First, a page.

Originally Posted by menace066
im moving to los angeles in a month and im taking my car.
im pretty sure my intake is legal in CA, but does anyone have any idea if the hahn catted downpipes for ss/tc cobalt's is legal in CA? I'd really really really really hate to have to switch it out :-(
NO more sniffer in 2013! All TCs in Ca will be exempt until then! There is a *visual*, but they're NOT gonna crawl under the car to inspect a CAT that appears to be there already (on catted DPs). For those with all the bolt ons...it *could be more dicy*..depending on inspector. I don't have any up on top and don't intend to...just my personal decision here.
AB 2289 - New Smog Check Law effective 01/01/2013
Hello California folks,
To some of you, this might be of any concern, but I am just posting this for your information only.
AB 2289 - New Smog Check Law
Set to begin January 01, 2013; Model year 2000 and newer vehicles will no longer require the tailpipe emissions test portion of the smog check process. AB 2289 will require late model vehicles be administered the smog check's visual and functional tests only.
The implementation of AB 2289 is expected to reduce the time and cost of the smog check. The program will now take better advantage of a vehicle's OBD II technology by eliminating tailpipe testing and instead using the vehicle's own OBD II emissions monitoring system.
This new smog test system is already in place in 22 other states. "This new and improved program will have the same result as taking 800,000 old cars off the road, also resulting in a more cost effective program for California motorists." said ARB Chairman, Mary D. Nichols.
Currently California's smog check procedure requires all vehicles undergo a tailpipe emissions inspection to measure harmful pollutant output from the tailpipe, a visual inspection for present and properly installed emissions components, a functional test to insure the proper operation of various emission components; and as part of the functional test, an OBD II computer diagnostic check.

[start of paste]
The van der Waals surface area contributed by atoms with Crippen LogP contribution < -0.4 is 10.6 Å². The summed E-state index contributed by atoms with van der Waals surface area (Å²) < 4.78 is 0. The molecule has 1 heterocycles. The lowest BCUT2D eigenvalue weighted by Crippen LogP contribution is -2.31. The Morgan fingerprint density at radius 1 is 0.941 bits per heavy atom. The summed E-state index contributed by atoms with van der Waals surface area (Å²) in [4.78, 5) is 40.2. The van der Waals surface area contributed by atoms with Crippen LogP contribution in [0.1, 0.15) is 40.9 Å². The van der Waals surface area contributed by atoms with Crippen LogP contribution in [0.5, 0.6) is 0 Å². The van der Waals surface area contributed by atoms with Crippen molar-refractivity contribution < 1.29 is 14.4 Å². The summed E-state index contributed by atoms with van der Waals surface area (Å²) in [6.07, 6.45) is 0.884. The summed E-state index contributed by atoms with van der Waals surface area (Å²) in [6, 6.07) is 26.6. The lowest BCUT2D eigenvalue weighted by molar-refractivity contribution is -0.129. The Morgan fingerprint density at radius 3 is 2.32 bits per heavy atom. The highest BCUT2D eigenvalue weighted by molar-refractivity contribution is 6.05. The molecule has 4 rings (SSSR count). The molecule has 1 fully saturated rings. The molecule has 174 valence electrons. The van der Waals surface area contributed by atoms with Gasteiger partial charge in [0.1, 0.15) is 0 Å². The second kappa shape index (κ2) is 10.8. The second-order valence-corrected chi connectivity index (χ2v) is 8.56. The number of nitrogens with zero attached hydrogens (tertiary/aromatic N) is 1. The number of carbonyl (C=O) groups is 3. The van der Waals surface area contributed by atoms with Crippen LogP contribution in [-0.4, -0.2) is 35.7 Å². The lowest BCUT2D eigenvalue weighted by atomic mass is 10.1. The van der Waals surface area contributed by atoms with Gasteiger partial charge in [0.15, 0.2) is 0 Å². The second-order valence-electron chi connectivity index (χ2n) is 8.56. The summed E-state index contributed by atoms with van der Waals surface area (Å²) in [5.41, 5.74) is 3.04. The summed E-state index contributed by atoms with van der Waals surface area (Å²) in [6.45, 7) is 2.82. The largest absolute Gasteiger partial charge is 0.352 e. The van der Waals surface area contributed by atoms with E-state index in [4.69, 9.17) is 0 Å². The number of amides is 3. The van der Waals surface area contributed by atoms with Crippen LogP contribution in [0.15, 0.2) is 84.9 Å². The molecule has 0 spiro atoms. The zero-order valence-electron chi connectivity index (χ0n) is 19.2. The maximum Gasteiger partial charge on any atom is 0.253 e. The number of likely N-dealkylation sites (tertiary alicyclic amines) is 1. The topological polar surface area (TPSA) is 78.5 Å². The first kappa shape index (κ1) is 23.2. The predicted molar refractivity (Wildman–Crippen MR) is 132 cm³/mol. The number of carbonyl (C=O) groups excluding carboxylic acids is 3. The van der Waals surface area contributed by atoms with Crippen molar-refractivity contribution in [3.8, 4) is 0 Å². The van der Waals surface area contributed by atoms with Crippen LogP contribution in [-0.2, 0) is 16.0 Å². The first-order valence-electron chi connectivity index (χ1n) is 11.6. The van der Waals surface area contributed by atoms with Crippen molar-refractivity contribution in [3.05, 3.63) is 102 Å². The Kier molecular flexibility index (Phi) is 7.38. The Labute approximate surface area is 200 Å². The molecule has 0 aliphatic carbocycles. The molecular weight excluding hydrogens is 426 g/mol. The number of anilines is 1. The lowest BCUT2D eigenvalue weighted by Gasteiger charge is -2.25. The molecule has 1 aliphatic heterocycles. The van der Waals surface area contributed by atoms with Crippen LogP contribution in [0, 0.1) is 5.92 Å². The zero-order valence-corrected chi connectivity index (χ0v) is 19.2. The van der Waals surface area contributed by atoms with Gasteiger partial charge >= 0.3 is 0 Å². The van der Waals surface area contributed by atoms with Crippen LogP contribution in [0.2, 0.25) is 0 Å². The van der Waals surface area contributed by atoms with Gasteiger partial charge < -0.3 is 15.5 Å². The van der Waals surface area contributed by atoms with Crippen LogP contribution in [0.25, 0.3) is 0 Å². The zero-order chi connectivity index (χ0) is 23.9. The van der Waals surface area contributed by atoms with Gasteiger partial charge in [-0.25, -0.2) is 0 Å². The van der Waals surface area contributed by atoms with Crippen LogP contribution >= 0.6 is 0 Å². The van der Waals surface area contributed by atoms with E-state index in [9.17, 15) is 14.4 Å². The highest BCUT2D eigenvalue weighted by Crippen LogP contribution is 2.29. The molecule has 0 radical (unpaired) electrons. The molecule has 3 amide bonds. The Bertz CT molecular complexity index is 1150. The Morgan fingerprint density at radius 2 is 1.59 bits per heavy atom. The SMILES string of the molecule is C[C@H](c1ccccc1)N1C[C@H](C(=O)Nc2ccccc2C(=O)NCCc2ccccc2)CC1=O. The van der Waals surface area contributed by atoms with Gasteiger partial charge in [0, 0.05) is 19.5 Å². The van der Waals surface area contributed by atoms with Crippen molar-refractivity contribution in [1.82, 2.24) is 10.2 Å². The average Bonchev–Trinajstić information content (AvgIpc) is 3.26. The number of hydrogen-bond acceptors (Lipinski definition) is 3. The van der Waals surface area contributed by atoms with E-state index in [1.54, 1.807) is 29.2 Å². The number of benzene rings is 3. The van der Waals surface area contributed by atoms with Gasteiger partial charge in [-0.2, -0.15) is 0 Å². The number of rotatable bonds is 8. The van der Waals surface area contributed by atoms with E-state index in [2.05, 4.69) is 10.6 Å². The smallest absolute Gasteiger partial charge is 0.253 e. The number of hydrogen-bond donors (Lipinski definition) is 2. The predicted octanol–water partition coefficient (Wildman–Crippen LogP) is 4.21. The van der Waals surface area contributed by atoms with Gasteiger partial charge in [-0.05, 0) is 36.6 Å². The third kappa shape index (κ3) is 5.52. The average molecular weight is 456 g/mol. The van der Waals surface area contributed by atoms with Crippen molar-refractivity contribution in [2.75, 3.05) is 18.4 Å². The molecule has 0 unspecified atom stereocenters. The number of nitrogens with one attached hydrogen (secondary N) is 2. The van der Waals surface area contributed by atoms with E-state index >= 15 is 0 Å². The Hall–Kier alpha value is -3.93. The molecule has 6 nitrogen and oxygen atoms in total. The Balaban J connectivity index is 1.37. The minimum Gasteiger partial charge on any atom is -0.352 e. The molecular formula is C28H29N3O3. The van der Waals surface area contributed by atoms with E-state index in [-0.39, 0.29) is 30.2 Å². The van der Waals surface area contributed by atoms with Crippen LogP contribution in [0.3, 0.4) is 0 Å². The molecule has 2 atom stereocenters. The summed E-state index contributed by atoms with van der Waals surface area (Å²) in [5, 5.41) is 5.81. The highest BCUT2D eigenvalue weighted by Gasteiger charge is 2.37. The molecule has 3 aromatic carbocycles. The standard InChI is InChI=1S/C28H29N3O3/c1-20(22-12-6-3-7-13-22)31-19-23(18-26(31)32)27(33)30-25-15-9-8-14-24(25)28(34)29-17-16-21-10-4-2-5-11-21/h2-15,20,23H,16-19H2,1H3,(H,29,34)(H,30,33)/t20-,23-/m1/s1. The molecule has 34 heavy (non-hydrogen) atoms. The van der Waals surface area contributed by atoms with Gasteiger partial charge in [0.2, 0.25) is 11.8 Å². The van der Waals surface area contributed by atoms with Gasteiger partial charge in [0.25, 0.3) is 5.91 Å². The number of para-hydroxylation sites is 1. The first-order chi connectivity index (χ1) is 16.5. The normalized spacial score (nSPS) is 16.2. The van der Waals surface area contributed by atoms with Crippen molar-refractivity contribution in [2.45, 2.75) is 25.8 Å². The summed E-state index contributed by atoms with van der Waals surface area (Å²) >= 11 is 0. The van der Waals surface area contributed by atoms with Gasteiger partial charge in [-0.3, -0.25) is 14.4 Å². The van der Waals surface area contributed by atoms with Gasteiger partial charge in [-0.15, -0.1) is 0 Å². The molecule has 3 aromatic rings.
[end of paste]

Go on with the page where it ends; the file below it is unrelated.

Under AB 2289, the tailpipe emissions portion of the smog inspection will be eliminated for 2000 model and newer cars, trucks, vans, and SUVs.
Background on the OBD II system - All vehicles imported into the United States as of 1996 have had to be equipped with an On Board Diagnostics system referred to as OBD II. The OBD II diagnostic system is designed to monitor all aspects of your engine's emission conditions and report this information to a central database within it's computer. This information is processed and checked against the computers pre-determined values for various input levels and performance patterns.
If any problems are found, the computer will determine whether to alert the driver or not. If a decision has been made to alert the driver of an emissions problem, the "Check Engine" or "Engine Malfunction" light will illuminate on the vehicle's dashboard. In more serious emission conditions the computer may even begin to rapidly flash the "Check Engine/Malfunction" light indicating to the driver, that the vehicle needs immediate diagnosis/repair attention.
AB 2289 now requires the smog test inspection to rely on data from a vehicle's own on board emissions computer to determine the vehicle's harmful emissions production as opposed to using a smog machine to sample the vehicle's emissions output from the tailpipe. This design is expected to reduce the cost of equipment at the smog station, reduce the amount of time it takes to smog check a vehicle, and reduce the cost of the smog inspection to the consumer.
AB 2289 - Makes changes to the following smog inspection procedures and guidelines:
A. Authorize the use of On Board Diagnostic II testing to expedite the process.
B. Vehicles known to release large amounts of pollution must test at stations with the highest performance ratings.
C. Stricter fines structure for improper inspections.
D. Permit the state to contract with the private sector to manage franchise-like networks of independently owned Smog Check stations.
E. Encourage community colleges and other training institutions to develop technician-training programs.